By Maggie Shui
We handed Freya Finch, the director of OurGala, and Hugo Grrrl, drag king and effervescent MC of the night, a disposable camera each to take photos backstage at the queer showcase opening the Auckland Pride Festival.
Afterwards, we sent the film to get developed... and here’s the best of what we got back.
There was a moment during the Gala where the audience, light-headed on free bubbly (thanks Lindauer!) and the thrill of being part of a Pride that feels at the precipice of a new moment, was treated to the sight of five clowns engaged in surreal choreography onstage.
An aria played from the speakers - which one of the clowns lip-synched to while clutching aerial silk dropped from the ceiling - while another waved a cut-out of a sparkly fish from side to side. The other three clowns stayed in formation, one behind the other, and scuttled in and out of the stage wings. It is a tableau I will never forget.
It’s the magic and melancholy of live theatre that it only exists in one moment before it disappears. In a way, it makes sense that 80% of the developed film turned out shrouded in darkness or with a big ol’ finger in the lens (it happens to the best of us). Most of what happened at the Gala doesn’t exist in tangible documentation, but in our collective memories and the energy it instilled in us to live our best queer lives.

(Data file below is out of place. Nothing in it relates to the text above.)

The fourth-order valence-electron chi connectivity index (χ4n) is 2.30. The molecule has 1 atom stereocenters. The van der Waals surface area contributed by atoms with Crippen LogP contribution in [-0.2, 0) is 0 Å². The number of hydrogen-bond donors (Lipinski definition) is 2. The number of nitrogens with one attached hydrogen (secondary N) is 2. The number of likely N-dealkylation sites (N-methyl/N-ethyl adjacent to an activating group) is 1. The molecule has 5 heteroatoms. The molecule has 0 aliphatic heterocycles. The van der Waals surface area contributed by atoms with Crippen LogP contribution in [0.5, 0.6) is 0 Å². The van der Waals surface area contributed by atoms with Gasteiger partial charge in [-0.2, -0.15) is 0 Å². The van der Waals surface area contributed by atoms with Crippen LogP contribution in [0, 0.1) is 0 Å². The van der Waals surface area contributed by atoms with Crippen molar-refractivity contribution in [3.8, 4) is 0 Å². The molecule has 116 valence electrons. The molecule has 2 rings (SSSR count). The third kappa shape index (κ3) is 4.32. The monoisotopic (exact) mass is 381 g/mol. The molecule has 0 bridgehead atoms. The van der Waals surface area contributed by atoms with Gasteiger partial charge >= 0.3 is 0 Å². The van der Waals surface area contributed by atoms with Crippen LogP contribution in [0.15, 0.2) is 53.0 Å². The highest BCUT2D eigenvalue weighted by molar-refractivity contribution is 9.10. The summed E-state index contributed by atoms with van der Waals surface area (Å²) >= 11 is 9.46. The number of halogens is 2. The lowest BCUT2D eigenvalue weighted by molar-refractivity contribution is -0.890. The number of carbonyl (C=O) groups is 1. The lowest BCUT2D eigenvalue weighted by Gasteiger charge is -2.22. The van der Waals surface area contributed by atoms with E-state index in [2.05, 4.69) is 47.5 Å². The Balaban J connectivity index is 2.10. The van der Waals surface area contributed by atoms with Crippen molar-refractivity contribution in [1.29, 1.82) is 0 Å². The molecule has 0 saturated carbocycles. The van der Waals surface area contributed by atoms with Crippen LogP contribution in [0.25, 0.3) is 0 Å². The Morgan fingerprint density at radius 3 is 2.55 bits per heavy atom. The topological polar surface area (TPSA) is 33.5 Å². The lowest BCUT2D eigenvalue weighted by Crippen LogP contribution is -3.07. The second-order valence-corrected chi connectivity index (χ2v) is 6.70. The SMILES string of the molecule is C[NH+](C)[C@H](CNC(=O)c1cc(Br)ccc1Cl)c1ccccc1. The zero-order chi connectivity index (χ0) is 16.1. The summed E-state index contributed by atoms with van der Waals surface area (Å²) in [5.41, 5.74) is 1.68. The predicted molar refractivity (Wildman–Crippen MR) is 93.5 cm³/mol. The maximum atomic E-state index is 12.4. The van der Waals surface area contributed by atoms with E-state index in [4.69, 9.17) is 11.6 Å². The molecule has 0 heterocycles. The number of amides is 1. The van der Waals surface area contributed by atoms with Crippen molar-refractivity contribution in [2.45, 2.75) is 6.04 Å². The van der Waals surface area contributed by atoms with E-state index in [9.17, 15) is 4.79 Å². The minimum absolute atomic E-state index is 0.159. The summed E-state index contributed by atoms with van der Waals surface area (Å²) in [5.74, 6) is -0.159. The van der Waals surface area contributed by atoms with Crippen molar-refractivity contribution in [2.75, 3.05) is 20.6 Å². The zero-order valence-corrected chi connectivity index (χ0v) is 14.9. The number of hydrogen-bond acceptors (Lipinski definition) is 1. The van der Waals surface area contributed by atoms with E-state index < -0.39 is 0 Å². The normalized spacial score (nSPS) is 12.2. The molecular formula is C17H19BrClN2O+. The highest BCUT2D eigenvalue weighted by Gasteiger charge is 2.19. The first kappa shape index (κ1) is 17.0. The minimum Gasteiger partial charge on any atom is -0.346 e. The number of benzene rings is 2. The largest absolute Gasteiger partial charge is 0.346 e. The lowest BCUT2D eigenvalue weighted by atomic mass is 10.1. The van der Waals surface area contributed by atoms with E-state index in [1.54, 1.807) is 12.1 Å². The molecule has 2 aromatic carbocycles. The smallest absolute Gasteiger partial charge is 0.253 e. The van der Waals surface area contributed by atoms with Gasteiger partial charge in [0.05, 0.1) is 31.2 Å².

Some other memories from the night included Whaea & The Rumble performing a blend of kapa haka, spoken word and industrial beats to tell the story of the Polynesian ancestors of Māori. There was Samuel Te Kani performing an excerpt from his essay ‘I Feel like a Used Condom, but I’m Still Alive’ about being horny for Jesus - all his elders were telling him homosexuality is a sin but also to become closer to the Lord so it must’ve been quite confusing.
There was Sarita Das possibly being the first to spearhead a genre called queer Bengali dance-rap. There was Hugo Grrrl nonchalantly presenting with the five clowns holding up his rainbow sequined cape, fanned out behind him. And, there was vogue house COVEN closing the night by unfurling a massive transgender flag to a standing ovation.
It’s the first time COVEN has been invited to perform at the Gala, which is hard to believe. Tickets for the Gala used to be $65, but this year’s tickets started at $20. And as for the myriad of Pride events following OurGala, 75% of them are free or koha donation, and they span throughout Tāmaki Makaurau from Otara to K Road.
OurGala’s dress code was Queer Excellence - and you can’t have Queer Excellence without inclusivity and accessibility. It looks like Pride is starting to fulfill that.
OurGala played at Auckland’s Q Theatre on 1 February. Auckland Pride Festival runs until 16 February.